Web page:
In the course of planning the New Year and making New Year’s resolutions, did you give any thought to the types of conversations you want to see in your church or Bible study group this year? One of the most important conversations you can start (or re-start) in 2017 is about race and ethnicity in the church. And our new devotional can help you do that.
Next Monday is Martin Luther King, Jr. Day—an American holiday that commemorates the life and work of the famous civil rights activist. The holiday is always a good opportunity to pause and consider the dangers and challenges of racism in our society, but in 2017 it arrives after a particularly grueling year of American politics in which race and racism were regular topics of (often contentious) discussion.
Most of that discussion has, appropriately, focused on racism in American society: is prejudice and discrimination still a force in American culture? To what extent do our laws help or hinder the quest for a just society? Those are important questions, but Christians can add a spiritual dimension to them: is racism a problem in the Christian church today? How does our faith in God and the Bible inform our understanding of these issues? Does the way we discuss theology, organize our worship, and communicate our faith bring us closer to or farther from racial unity?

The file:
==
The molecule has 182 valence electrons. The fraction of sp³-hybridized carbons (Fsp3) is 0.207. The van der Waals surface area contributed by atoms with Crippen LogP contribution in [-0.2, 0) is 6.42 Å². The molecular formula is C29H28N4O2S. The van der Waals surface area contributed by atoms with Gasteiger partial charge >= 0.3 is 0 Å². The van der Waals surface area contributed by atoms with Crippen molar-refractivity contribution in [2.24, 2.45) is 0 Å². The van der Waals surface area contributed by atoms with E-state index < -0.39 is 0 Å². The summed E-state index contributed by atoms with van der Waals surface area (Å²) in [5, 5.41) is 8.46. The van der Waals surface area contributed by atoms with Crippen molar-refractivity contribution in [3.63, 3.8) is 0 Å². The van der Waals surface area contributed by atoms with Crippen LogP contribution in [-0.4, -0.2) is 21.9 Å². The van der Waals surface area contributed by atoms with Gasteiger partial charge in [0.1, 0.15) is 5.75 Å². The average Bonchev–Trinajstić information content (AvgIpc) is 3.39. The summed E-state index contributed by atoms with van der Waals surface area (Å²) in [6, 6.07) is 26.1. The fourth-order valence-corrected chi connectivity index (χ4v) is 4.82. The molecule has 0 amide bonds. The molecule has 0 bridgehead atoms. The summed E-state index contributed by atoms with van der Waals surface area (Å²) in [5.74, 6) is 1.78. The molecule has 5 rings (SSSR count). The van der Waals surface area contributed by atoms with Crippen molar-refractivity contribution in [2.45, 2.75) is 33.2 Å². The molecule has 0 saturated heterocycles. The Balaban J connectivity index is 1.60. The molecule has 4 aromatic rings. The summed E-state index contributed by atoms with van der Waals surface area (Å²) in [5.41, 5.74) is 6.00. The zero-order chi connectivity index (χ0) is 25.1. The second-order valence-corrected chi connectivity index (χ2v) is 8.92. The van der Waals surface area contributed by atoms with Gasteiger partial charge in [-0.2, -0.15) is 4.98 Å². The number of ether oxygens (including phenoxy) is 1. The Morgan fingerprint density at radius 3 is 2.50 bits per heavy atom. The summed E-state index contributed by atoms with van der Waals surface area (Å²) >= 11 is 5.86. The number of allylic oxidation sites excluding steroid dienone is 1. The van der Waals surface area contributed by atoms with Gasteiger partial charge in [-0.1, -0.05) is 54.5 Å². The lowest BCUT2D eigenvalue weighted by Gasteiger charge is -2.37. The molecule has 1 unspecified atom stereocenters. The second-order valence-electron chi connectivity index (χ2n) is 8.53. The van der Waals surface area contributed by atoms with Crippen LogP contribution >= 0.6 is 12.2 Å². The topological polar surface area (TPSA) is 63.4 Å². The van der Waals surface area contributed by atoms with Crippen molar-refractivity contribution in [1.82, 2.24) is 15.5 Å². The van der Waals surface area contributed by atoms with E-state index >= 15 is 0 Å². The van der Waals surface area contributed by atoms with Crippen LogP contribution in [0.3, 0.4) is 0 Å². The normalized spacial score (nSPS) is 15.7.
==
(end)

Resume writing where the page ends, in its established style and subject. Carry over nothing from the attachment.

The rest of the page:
These are important, if often somewhat uncomfortable, questions for Christians to be asking. And hopefully, our churches make a point of considering these questions throughout the year. But regardless, this month presents a particularly good time to talk through these issues in the context of Christianity. To help kickstart that conversation, we recently launched a short devotional series focused on understanding the Bible’s approach to race and ethnicity. It’s called Fearfully and Wonderfully Made: A Devotion About Race and Ethnicity. You can sign up for it by clicking here.
Fearfully and Wonderfully Made: A Devotion About Race and Ethnicity takes two weeks to walk you through a series of Bible readings (from the Old and New Testaments) that speak to the challenge of confronting prejudice. From the call of Abraham to the Samaritan woman at the well, you’ll find out how the God of Israel has shown himself to be the God of all tribes and nations.
It’s a great devotional to read yourself, but it works even better when you discuss it with your friends, Bible study group, or family! Now’s a great time to delve into this topic, with Martin Luther King, Jr. Day around the corner and Black History Month arriving in February. Click here to sign up, and gather a group of friends to experience and discuss it with you!